No Justice in Climate Policy? Broome versus Posner, Weisbach, and Gardiner

Midwest Studies in Philosophy 40 (1):172-188 (2016)
Download Edit this record How to cite View on PhilPapers
The urgent importance of dealing with the climate crisis has led some influential theorists to argue that at least some demands for justice must give way to pragmatic and strategic considerations. These theorists (Cass Sunstein, Eric Posner, and David Weisbach, all academic lawyers, and John Broome, an academic philosopher) contend that the failures of international negotiations and other efforts to change economic policies and practices have shown that moral exhortations are worse than ineffective. Although Broome's position is similar in these respects to that of Sunstein, Posner and Weisbach, it differs in other important respects, including his understanding of the idea of justice, his disagreement with the policy approach (which he calls "efficiency with sacrifice") favored by the economists Nicholas Stern and William Nordhaus, and his proposal for establishing a new international financial institution, a World Climate Bank, in addition to putting a price on carbon. Elsewhere I offer a critical analysis of the position taken by Posner and Weisbach in their book, Climate Change Justice. Their arguments against allowing principles of distributive justice (narrowly understood) to constrain treaty negotiations fail to rule out the principles of John Rawls' Law of Peoples (which is a conception of the moral basis of a just international order, including states' obligations to secure basic human rights for all). Therefore their arguments against shaping climate treaties to reflect any principles of justice do not succeed in supporting their position. Here I offer a critical analysis of Broome's position. I raise and discuss objections to Broome's proposal for a WCB, and I argue that the continued relevance of these objections is contingent on how the proposal for a WCB may get developed.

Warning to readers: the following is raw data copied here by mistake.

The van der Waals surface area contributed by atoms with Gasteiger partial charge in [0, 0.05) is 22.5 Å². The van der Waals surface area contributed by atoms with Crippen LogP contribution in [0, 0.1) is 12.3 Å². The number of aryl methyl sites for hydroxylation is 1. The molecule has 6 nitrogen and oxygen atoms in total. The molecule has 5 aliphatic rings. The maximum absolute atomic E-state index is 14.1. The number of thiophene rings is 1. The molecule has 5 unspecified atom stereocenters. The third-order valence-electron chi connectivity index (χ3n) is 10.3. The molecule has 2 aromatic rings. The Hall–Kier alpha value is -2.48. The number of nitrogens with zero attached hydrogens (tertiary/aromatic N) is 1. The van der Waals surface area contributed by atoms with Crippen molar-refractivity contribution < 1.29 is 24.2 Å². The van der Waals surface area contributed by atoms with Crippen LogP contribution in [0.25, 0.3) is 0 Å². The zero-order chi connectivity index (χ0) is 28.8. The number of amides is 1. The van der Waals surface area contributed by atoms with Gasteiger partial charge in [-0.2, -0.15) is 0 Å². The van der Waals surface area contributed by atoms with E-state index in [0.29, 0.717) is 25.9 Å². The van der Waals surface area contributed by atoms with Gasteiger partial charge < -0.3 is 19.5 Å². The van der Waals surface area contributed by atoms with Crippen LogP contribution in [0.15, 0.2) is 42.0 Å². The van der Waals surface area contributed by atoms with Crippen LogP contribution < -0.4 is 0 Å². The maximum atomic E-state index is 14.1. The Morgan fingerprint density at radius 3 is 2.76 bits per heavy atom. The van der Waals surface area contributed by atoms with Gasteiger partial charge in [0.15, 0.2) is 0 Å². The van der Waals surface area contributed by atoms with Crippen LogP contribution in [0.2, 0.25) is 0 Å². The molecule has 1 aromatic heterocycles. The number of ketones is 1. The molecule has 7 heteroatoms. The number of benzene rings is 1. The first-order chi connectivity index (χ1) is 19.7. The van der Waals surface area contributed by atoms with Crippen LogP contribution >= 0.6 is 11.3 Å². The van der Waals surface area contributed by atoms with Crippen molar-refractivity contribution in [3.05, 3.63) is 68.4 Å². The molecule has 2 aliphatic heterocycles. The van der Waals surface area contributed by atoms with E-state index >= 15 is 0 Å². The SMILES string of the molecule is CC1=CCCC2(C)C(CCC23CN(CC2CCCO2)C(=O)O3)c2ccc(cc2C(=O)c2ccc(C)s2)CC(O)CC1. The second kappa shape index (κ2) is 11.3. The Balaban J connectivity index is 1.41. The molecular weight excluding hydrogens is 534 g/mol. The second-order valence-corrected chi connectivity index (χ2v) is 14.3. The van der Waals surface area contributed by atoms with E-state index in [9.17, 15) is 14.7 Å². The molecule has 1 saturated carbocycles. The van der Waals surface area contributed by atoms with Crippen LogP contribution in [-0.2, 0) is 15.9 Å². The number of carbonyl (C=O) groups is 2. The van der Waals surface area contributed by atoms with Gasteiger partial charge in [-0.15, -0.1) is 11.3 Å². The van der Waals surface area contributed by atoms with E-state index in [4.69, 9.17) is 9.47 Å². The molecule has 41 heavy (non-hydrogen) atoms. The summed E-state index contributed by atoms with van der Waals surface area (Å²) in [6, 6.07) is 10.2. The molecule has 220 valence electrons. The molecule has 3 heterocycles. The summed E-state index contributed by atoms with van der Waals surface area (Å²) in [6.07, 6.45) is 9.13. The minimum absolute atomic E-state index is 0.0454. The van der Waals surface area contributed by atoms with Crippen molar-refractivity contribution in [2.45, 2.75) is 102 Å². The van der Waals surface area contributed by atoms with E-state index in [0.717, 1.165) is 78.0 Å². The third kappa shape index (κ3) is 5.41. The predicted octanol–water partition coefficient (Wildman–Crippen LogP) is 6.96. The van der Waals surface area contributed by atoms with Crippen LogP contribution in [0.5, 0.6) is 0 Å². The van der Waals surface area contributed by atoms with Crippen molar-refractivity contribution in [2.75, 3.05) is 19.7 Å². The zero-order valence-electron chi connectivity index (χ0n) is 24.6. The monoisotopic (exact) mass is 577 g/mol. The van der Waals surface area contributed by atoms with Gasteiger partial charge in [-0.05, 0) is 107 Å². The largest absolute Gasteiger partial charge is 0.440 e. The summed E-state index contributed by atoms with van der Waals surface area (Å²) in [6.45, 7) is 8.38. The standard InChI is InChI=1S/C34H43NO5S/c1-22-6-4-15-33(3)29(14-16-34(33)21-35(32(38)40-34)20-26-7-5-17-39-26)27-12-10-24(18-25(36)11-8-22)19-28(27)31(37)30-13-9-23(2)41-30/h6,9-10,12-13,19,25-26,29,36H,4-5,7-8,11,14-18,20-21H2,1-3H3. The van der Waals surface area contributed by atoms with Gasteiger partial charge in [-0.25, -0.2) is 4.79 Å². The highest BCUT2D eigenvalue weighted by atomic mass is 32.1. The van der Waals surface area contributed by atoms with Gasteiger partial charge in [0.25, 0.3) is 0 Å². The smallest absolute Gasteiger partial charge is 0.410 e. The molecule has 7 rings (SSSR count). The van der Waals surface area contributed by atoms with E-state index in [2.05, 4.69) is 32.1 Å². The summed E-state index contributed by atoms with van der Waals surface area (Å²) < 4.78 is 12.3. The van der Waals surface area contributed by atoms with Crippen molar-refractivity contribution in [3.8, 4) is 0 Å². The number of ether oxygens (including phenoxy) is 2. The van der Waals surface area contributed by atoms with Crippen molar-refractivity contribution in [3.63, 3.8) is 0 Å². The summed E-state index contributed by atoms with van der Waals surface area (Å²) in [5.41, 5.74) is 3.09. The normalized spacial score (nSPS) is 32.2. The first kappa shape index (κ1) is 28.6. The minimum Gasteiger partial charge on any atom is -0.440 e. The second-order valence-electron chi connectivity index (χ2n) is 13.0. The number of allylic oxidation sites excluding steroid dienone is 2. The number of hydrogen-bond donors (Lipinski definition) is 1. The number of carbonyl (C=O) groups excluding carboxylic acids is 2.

PhilPapers/Archive ID
Upload history
Archival date: 2017-04-26
View other versions
Added to PP index

Total views
141 ( #29,802 of 53,525 )

Recent downloads (6 months)
11 ( #42,287 of 53,525 )

How can I increase my downloads?

Downloads since first upload
This graph includes both downloads from PhilArchive and clicks on external links on PhilPapers.